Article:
Tragically, the big powers have taken advantage of the feudalistic mentality among African rulers to manipulate and fuel the politics of violence in the continent, to the detriment of the great majority of African people. During the Cold War era, for example, whereas the US backed unscrupulous and dictatorial rulers such as Joseph Mobuto of the Democratic Republic of Congo, Jonas Savimbi — leader of the terrorist UNITA organization in Angola, and the odious apartheid regime of South Africa, the Soviet Union patronized militarist rulers such as Mengistu Haille Mariam of Ethiopia and later Muhammad Siad Barre of Somalia.

In the post-Cold War period, the US has continued the practice by backing militarist rulers such as Yoweri K. Museveni of Uganda; Meles Zenawi of Ethiopia; and Isaias Afewerki of Eritrea. All the three rulers whom the US has dubbed “new breed of African leaders” have recklessly violated both domestic and international rule of law by undermining the independence of the judiciary at home and invading and committing gross violations of human rights in neighboring countries.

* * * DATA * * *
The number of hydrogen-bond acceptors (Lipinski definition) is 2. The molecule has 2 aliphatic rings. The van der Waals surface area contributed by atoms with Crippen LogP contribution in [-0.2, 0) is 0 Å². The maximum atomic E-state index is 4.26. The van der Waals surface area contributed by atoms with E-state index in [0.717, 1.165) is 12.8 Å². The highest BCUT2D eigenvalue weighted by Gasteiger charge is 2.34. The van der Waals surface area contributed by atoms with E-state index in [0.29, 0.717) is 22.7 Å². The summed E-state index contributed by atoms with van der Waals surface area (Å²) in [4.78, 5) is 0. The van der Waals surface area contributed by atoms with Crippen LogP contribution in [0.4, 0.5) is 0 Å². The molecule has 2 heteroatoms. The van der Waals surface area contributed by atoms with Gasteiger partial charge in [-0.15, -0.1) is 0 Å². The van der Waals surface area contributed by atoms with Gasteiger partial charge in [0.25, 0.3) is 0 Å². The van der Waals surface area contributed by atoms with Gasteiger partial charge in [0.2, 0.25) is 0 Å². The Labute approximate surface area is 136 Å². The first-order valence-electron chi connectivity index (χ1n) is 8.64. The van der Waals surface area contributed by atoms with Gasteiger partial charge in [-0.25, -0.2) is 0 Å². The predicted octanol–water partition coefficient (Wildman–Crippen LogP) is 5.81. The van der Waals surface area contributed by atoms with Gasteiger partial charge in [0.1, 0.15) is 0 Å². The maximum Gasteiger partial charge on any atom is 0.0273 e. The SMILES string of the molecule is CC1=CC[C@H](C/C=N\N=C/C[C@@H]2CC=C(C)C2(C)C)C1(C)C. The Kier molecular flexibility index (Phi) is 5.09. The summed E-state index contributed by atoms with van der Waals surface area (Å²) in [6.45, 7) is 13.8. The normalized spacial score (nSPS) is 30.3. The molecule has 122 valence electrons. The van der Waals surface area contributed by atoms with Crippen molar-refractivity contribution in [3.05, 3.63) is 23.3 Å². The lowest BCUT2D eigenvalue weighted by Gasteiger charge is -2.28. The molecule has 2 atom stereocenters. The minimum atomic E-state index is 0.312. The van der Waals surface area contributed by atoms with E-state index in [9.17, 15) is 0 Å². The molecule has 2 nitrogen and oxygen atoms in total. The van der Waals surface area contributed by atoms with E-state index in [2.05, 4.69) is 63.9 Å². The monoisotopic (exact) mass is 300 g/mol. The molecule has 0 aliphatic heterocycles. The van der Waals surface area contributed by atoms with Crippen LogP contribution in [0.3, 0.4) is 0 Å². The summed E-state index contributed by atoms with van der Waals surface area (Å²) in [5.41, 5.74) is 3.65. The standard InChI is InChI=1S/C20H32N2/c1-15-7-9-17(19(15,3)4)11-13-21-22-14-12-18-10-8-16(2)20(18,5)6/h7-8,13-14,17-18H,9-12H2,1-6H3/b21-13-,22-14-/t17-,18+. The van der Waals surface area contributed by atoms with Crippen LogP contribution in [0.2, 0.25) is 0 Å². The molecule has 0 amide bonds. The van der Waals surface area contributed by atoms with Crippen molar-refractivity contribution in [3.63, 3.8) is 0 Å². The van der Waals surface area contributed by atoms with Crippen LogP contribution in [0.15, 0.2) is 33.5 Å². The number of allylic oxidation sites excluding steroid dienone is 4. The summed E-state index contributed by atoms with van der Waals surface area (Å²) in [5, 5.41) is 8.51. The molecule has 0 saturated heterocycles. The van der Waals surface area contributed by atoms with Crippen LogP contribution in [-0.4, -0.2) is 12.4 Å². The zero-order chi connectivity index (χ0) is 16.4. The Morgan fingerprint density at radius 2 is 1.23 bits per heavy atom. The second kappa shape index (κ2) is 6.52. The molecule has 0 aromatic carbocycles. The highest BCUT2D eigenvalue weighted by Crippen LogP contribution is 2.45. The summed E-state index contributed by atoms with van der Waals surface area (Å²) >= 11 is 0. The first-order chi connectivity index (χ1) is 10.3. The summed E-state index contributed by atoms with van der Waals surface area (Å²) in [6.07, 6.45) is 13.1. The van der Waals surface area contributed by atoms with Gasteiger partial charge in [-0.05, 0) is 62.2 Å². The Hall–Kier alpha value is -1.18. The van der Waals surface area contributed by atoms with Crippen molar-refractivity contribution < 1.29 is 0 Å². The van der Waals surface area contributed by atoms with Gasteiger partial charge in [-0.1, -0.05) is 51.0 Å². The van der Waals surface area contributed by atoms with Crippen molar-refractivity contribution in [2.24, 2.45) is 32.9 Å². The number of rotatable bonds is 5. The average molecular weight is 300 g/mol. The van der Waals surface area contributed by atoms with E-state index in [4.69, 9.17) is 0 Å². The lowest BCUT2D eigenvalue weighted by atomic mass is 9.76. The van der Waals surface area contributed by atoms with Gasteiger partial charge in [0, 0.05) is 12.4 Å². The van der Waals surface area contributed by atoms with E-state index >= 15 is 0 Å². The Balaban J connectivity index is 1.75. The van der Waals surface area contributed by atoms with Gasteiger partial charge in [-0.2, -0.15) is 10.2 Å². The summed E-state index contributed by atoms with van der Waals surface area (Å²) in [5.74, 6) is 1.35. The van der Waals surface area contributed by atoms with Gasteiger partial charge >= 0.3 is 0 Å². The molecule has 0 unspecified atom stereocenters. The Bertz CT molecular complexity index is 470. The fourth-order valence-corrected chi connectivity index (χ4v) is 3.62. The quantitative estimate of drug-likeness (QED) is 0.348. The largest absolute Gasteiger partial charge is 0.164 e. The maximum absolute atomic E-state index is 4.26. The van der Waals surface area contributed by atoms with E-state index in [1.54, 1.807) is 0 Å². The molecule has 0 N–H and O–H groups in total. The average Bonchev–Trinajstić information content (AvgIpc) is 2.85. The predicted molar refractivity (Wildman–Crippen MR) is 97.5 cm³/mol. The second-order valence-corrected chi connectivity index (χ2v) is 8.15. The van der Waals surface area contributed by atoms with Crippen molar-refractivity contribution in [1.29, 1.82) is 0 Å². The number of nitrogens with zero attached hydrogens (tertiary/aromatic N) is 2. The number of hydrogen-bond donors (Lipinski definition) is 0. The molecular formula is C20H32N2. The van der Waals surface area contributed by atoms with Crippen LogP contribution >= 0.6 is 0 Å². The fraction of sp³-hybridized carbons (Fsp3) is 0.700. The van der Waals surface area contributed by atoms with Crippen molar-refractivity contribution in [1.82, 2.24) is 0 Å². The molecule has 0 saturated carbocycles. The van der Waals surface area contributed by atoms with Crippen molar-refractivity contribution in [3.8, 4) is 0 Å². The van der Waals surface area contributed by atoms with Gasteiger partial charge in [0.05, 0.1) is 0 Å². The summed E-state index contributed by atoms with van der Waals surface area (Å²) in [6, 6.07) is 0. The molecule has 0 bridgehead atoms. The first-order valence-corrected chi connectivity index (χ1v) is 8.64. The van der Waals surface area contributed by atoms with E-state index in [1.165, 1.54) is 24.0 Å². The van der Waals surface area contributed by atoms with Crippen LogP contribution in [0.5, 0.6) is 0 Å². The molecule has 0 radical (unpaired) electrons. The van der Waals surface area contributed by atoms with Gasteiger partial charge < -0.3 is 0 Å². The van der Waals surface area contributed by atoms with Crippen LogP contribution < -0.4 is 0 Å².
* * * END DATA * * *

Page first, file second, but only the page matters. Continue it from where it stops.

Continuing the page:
In addition, they have dealt brutally with democratic opponents, and engaged in sordid corruption. Because the military and US patronage are the mainstays of these rulers, they care less about internal legitimacy and the welfare of the people than appeasing the military and dancing to US tunes.

The militarization and personalization of politics have not only dealt devastating blows to the rule of law, democratic pluralism and stability but also exacerbated the diminishing quality of life recorded in most African countries. This is a travesty, as the continent is so well endowed with strategic resources.